Ufi announces funding for eight new projects to scale up vocational learning

Ufi today announced the eight projects funded as part of VocTech Impact 2017, a fund focused on projects showcasing digital solutions for real workplace skills challenges. As part of its wider aim to improve the skills of the UK workforce, Ufi has offered £2.1 million in funding for projects which use digital technology to change how vocational learning is developed and delivered; and to ‘scale up’ this impact.

The innovative projects, which include app-based training, micro-learning approaches and VR training simulations, will help widen access to vocational learning and bring more learning, to more people, in more places, more of the time.

The innovative projects receiving funding include:

  • Sara Dunn Associates: Micro-learning for care workers
  • National Numeracy: Digital solutions to improve numeracy in the workplace
  • The Open University: An open-access online platform that helps learners develop network engineering skills
  • Sussex Downs College: Online learning platform that awards digital badges as learners develop new vocational skills
  • National Skills Academy for Rail: Mobile, video and app-led learning for rail roles requiring digital skills
  • Kinderly: Personalised bite-sized training matched to the individual’s professional development needs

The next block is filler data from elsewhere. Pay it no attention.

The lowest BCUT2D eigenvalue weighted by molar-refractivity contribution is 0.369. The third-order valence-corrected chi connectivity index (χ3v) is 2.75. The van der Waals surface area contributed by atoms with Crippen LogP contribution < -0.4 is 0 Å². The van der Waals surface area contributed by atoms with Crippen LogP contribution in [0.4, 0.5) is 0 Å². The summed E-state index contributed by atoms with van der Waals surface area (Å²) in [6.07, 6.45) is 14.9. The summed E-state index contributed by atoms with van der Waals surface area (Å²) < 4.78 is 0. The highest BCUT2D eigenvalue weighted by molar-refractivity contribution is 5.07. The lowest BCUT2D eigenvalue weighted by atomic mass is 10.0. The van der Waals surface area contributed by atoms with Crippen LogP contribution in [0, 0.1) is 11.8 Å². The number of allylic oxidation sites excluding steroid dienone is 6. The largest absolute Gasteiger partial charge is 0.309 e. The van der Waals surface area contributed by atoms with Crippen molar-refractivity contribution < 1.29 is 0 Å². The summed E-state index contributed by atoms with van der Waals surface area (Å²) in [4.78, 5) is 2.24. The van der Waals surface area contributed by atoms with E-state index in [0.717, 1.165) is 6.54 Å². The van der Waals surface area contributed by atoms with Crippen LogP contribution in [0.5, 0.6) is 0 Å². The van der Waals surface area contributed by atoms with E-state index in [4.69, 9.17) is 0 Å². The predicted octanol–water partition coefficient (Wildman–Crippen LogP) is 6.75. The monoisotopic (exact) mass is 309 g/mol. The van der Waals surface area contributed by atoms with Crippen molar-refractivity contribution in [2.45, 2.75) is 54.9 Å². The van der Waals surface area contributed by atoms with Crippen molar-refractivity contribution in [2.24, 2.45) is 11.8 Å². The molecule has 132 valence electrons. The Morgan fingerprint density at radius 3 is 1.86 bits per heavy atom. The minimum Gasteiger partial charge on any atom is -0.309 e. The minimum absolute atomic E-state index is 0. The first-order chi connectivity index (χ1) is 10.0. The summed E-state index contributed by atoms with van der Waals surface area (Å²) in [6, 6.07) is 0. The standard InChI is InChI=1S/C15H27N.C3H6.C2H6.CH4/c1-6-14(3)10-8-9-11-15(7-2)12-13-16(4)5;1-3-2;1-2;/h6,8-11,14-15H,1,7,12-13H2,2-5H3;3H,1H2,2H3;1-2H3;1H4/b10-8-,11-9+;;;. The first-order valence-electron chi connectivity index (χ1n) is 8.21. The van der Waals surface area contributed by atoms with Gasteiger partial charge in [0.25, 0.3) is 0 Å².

• Bridgwater and Taunton College: Real-world and virtual reality workplace simulations providing experiential training for the nuclear sector
  • WhiteHat: Machine learning to support employee-apprentice matching and reduce apprentice drop-out rates

According to PwC’s 2018 CEO Survey, 35% of UK business leaders listed ‘availability of key skills’ as a threat to their organisations’ growth prospects, and as the Brexit process continues, businesses are less able to rely on recruiting overseas workers to plug their skills gap.

Ufi’s VocTech Impact Fund supports projects which take a creative approach to learning tools or delivery models, allowing employers to deliver vocational training without compromising productivity by supporting employees to train in the workplace.

Rebecca Garrod-Waters, Ufi CEO, commented:

“We are delighted to be launching a group of projects which are maximising the opportunity provided by digital tech to really change how vocational learning is developed and delivered. We believe that these new and novel approaches to workplace learning have the potential to raise skills levels for large numbers of learners – either in the workplace or by helping adults into work through gaining job specific skills. The scalability of the tech will ensure that the tools developed by the VocTech Impact projects will not just benefit those trialling the training, but will demonstrate the value of digital solutions to a much wider audience.” More information about each of the projects can be found here.

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